Upon examination in our ED she was noted to be afebrile, and her blood pressure had improved to 97/54 mmHg. Her tachycardia had resolved. The patient appeared chronically ill and lethargic with a tense, diffusely tender abdomen. Repeat laboratory investigations demonstrated resolution of her elevated lactate and stable leukocytosis. A tentative diagnosis of urosepsis was made.
Given the need for a urine sample and concern for urinary retention per history, an RN performed a bladder scan in preparation for catheterization, which estimated a volume of 900 milliliters (mL). A Foley catheter was placed with removal of 600 mL of urine. On repeat bladder scan, a value of 900mL was again obtained. Discordance between bladder scan and catheterization prompted the physician to perform a point-of-care ultrasound (POCUS), which showed severely dilated bowel loops filled with fluid, concerning for a small bowel obstruction (SBO) (Image 1).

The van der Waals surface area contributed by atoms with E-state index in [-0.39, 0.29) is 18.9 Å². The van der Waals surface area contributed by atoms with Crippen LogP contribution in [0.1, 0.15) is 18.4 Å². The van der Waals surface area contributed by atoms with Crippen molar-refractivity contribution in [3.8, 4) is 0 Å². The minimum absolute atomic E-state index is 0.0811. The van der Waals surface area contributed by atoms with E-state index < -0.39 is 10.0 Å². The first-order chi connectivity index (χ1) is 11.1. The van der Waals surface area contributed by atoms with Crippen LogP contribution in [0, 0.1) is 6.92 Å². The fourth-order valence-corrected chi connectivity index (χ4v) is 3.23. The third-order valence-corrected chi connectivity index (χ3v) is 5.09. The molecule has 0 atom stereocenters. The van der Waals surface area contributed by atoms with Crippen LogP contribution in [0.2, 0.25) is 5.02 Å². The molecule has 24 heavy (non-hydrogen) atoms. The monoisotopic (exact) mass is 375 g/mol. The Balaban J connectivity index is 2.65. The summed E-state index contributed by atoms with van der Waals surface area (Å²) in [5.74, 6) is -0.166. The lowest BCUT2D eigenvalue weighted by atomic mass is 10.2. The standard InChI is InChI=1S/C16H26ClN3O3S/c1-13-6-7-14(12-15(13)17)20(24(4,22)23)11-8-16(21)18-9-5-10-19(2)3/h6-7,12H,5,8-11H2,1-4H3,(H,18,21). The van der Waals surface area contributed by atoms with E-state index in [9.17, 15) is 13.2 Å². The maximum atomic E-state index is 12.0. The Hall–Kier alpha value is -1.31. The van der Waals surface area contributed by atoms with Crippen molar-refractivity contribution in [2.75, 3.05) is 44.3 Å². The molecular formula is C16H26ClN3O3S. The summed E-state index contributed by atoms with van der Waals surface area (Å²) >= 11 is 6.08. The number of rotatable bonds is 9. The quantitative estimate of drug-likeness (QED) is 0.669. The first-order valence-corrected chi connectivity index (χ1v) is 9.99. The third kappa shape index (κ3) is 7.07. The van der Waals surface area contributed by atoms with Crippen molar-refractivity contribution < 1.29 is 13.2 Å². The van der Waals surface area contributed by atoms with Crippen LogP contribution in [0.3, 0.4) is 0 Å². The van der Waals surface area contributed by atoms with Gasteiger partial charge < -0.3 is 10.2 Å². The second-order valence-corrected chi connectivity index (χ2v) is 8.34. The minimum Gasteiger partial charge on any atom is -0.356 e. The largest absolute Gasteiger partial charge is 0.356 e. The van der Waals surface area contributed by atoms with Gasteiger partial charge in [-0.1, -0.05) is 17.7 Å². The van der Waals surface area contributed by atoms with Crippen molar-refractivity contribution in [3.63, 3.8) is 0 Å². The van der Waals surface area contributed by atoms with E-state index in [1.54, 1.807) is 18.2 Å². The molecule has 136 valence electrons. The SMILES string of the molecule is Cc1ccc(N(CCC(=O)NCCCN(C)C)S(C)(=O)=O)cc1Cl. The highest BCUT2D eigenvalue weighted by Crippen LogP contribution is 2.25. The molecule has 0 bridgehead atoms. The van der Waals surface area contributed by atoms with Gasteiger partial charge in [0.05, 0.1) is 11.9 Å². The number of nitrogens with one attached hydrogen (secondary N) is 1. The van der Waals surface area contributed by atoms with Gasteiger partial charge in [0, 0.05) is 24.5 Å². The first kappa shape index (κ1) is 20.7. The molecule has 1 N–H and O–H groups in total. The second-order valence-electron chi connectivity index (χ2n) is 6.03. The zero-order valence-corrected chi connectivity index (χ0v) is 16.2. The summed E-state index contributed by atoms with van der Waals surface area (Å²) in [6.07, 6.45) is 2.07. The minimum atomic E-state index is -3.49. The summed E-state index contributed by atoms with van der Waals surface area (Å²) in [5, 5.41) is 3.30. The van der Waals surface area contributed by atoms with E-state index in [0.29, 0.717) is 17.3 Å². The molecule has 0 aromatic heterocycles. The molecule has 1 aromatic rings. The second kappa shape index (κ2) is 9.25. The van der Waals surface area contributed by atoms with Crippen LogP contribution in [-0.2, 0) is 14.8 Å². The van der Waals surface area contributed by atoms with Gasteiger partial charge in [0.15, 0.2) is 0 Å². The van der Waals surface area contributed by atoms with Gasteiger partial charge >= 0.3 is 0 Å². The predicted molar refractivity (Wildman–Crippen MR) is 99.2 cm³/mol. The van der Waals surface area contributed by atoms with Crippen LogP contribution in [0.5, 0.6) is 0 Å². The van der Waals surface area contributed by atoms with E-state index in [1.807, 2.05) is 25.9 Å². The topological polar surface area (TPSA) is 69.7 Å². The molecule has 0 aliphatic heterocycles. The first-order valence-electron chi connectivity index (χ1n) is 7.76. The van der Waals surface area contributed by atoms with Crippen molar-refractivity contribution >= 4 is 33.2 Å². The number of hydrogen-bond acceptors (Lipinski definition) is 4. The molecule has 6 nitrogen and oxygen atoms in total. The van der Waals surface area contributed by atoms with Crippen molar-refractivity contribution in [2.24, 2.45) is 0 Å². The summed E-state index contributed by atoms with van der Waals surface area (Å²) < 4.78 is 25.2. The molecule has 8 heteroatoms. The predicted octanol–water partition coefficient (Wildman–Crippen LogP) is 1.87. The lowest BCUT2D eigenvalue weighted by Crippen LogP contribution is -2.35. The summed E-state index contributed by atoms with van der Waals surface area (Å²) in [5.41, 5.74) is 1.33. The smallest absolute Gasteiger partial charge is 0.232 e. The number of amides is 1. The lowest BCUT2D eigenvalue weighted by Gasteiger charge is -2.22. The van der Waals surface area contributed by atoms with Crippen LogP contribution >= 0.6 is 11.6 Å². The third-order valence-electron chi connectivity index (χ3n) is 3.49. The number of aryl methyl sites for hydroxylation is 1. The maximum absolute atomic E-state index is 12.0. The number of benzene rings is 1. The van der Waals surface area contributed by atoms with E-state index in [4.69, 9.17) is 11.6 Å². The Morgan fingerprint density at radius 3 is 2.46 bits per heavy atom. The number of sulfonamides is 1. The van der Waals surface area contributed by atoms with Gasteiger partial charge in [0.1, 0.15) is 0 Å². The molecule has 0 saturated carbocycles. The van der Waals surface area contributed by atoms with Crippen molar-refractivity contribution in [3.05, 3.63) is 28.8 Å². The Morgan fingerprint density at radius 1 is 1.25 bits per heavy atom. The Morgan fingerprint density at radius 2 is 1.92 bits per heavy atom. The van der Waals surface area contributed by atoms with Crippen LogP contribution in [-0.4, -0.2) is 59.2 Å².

A computed tomography (CT) was ordered to confirm the diagnosis and showed marked fluid distention of the distal esophagus, stomach, and proximal duodenum to the level of the superior mesenteric artery (SMA) consistent with a SBO (Image 2). Given the distribution, findings were attributed to SMA syndrome.
A nasogastric tube was placed, which returned three liters of fecalized fluid. The patient was admitted under the general surgery service. She underwent initial lysis of her ligament of Treitz, and ultimately required duodenal jejunostomy to treat her obstruction.